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Arts and Media [clear filter]
Thursday, May 12
 

11:45am

Speaking Styles, Sound Studies, and Pitch-Tracking: A Demonstration
What makes a poet, a performer, a politician, or a preacher compelling to listen to? When we describe a speaker as neutral, dramatic, or monotonous, one implied feature is intonation, the rise and fall of the voice, as well as pitch range. While the field of sound studies develops apace, voice recognition and voice profiling are used in surveillance and employee recruitment, and debates about “NPR voice” and “poet voice” proliferate on social media, quantitative analysis of the voice is still uncommon among humanist scholars concerned with the enormous audio archive of vocal recordings. Pitch-tracking is routinely employed in corpus linguistics—a term for the digital humanities in the U.K.—but its use is novel in sound studies and DH in the U.S. It has the potential to defamiliarize texts, as Tanya Clement has argued about other DH methods, opening them to new angles of scholarly inquiry.

This interactive demonstration of a new pitch-tracking tool will allow the audience to see, in real-time, visualizations of the pitch range and intonation patterns of short vocal recordings of poems and speech, in line graphs and figures. This tool derives from the audio analysis program ARLO (Adaptive Recognition with Layered Optimization), developed through the NEH-sponsored High Performance Sound Technologies for Access and Scholarship (HiPSTAS). ARLO rivals programs commonly used by linguists, such as Praat, which are difficult to learn and have trouble tracking pitch in longer recordings of poor audio quality—a characteristic of much of the audio archive. The simple user interface for the ARLO pitch-tracker is the result of my collaboration, on an ACLS Digital Innovations Fellowship in 2015-16, with phonetician Georgia Zellou, sound and media artist and designer Dave Cerf, and David Tcheng, a machine learning scientist and senior audio signal analyst for GoPro, formerly of the Illinois Informatics Institute. (A current version of the interface is attached; it may change somewhat by May.)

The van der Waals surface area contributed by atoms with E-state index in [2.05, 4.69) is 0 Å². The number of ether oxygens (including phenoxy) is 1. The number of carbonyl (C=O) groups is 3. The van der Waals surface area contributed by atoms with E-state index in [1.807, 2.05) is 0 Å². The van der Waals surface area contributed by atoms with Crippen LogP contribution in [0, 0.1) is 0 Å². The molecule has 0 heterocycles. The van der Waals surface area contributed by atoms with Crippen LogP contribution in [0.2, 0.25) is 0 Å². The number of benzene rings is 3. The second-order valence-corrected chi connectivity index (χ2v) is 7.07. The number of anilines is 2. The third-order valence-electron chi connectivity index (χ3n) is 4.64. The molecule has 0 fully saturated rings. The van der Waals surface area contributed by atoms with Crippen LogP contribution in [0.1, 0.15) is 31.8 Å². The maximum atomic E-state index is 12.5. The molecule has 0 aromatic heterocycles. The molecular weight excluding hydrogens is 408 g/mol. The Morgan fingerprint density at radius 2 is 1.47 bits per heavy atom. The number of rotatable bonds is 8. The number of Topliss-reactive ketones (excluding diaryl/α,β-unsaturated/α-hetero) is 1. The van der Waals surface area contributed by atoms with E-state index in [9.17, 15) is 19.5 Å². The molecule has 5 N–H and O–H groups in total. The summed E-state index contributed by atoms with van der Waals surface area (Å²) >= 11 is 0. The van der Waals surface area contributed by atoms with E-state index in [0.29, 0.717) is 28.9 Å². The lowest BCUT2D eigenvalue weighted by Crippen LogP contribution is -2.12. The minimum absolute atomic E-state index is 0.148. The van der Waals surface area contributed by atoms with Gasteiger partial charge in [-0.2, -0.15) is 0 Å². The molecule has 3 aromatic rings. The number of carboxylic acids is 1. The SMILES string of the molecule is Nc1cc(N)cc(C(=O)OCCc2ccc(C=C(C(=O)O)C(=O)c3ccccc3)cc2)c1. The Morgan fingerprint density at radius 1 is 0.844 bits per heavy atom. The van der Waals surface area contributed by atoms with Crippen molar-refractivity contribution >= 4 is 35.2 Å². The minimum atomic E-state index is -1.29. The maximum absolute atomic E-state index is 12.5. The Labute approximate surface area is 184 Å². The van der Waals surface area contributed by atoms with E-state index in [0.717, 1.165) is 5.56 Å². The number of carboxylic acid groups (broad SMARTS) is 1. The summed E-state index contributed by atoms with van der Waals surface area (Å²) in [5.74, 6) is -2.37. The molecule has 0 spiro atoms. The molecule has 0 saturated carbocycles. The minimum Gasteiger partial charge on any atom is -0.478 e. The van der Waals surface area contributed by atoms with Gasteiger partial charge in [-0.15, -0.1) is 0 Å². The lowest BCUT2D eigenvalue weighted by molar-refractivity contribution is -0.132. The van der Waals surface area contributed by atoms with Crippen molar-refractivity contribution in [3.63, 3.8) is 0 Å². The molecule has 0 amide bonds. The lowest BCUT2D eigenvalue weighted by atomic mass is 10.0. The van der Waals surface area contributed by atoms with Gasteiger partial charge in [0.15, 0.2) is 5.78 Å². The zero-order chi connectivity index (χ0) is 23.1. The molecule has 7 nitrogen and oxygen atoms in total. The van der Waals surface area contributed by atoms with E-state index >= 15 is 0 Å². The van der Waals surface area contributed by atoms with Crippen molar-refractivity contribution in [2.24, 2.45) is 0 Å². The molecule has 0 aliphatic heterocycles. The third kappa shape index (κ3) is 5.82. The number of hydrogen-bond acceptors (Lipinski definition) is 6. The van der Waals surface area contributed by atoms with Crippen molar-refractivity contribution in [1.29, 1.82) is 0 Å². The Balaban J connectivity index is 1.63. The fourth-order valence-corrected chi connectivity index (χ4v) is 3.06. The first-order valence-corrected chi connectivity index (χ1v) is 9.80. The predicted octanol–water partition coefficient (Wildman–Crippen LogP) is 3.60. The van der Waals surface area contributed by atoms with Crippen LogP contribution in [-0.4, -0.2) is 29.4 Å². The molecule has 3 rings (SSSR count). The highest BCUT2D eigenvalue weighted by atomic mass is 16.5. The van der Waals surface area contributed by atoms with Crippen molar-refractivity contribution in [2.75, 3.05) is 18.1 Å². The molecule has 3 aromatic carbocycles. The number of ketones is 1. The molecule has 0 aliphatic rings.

Speakers

Thursday May 12, 2016 11:45am - 12:45pm
COOR 195 975 S Myrtle Ave Arizona State University Tempe, AZ 85281
  • Session Location COOR 195

2:30pm

Speculative Classroom Design: What’s Your University Worth Fighting For?
In this panel, we invite audience participants to imagine “a university worth fighting for,” one that seeks to promote inclusivity, justice, and equality. In doing so, we aim to think beyond many of the institutions, disciplines, pedagogies, and academic practices in U.S. higher education today, which effectively reproduce the status quo by emphasizing exclusivity, ratings, and selectivity rather than broad access and equity. Based on our experiences organizing the year long HASTAC/Futures Initiative “University Worth Fighting For” #fight4edu series, this panel will feature several short five-minute presentations by respondents, each of whom attempt to reimagine the university, starting from the site of the classroom. The remainder of the session will be devoted to imaginative, speculative, and interactive exercises that aim to inspire audience members, and collaborative strategizing about how we can actualize our universities worth fighting for. Our goal is to offer audience members egalitarian practices and techniques they can use to transform the power structures in their own classrooms tomorrow--and principles and theories they can then use to apply these techniques to larger issues of university transformation: curriculum revision, disciplinary structures, credentialing and reward systems, labor practices, and beyond.

This interactive session is part of the “University Worth Fighting For” #fight4edu series.


Thursday May 12, 2016 2:30pm - 3:45pm
COOR 195 975 S Myrtle Ave Arizona State University Tempe, AZ 85281
  • Session Location COOR 195
 
Friday, May 13
 

1:00pm

Open Stories with Open Sources